With public approval ratings that have sunk to levels even below those of former president Chen Shui-bian’s (陳水扁) at his nadir and assailed by both the pan-green and pan-blue camps over his government’s execrable performance in recent months, President Ma Ying-jeou’s (馬英九) ongoing trip abroad could revamp his image. However, based on his performance in New York, where he made a brief stop earlier this week, that is unlikely to happen.
Foreign trips are a tried, tested and, above all, convenient opportunity for struggling national leaders to garner support by reaching out to overseas compatriots and brushing elbows with influential figures.
However, Ma, whose approval ratings are approaching single-digit figures — in striking contrast with his 90 percent support rating in his re-election as Chinese Nationalist Party (KMT) chairman last month — did not feel that it was necessary to reach out in this way.
On arriving, Ma was greeted by American Institute in Taiwan Chairman Raymond Burghardt and later met with several high-ranking US officials. However, when it came to interacting with overseas Taiwanese, he skipped it completely. He instead chose to dine with the Chinese Consolidated Benevolent Association, an organization for people who have no connection whatsoever with Taiwan. Of all the people he could have met while in New York, this is the group he chose to spend time with.
One can only guess at the reasons, but one thing is certain: public dissatisfaction with the Ma administration is now such that even the blue camp is unlikely to welcome him back with open arms, which leaves him with only organizations of overseas Chinese who have never lived in Taiwan and whose association was created when Taiwan was under Japanese rule.
It is also possible that his entourage was seeking to protect him from the protests that were expected to erupt during his visit and that did materialize, both during his dinner with the association and later at New York University.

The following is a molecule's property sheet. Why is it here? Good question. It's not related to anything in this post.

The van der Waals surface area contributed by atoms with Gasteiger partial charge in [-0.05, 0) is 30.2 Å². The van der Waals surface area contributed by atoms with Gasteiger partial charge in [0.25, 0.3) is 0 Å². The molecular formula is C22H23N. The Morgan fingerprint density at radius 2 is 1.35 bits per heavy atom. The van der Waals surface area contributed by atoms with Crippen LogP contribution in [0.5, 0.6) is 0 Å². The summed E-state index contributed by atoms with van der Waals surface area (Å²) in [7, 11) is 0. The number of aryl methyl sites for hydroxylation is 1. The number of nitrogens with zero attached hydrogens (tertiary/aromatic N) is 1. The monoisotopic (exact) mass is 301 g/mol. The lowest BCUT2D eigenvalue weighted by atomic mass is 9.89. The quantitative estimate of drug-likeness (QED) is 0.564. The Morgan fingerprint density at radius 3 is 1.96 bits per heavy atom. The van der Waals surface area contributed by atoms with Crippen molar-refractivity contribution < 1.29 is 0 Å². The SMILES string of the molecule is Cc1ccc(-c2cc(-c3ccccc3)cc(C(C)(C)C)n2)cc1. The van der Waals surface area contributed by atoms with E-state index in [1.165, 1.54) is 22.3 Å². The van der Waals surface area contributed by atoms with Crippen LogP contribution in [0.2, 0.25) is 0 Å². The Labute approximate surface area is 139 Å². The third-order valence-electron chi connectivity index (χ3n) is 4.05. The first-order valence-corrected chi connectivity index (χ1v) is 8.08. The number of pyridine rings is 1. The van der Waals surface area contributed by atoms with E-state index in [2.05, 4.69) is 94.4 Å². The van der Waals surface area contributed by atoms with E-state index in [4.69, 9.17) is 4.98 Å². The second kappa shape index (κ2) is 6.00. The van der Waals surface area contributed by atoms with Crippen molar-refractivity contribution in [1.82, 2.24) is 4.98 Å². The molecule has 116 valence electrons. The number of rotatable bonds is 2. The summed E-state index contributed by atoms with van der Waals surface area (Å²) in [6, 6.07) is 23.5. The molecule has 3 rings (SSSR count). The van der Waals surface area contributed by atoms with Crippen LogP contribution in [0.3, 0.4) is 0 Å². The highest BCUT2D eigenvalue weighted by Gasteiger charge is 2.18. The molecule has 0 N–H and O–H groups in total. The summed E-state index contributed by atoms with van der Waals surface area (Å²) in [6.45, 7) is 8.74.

Apprehensions were such that even the press corps that accompanied him on his visit was not allowed to attend the dinner. Instead, reporters were told to go shopping. Journalists — even those in the pan-blue media that have always stood by Ma — were disgruntled. It seems that the media, at least the Taiwanese media, is now something to be dreaded by the Ma administration.
Given all this, it is tempting to conclude that Ma did not embark on his foreign trip to improve his image with the electorate, but rather to run away from the mess at home, just as he did on Aug. 3 when an estimated 250,000 people protested on Ketagalan Boulevard over the abuse of cadets in the military. Instead of facing the heat, Ma scurried away to Alishan.
As he is wined and dined by overseas Chinese and foreign leaders, smiling and behaving as if everything is fine, the nation’s military is facing one of its most serious crises. Such is the severity of the situation that a real leader, someone who actually takes to heart the fate of the country, would have canceled his trip abroad to take charge of the domestic situation.
Ma’s indifference and his callousness in the face of the public’s suffering are traits that even his wife, Chou Mei-ching (周美青), has mentioned in public. Now he has gone beyond that and is failing to meet his responsibilities by running away.
Some pan-blue media outlets have begun asking in their editorials how Taiwan can possibly endure three more years of this administration, whose performance, especially during Ma’s second term, now threatens the nation with catastrophe — the Taipei Times seconds that question.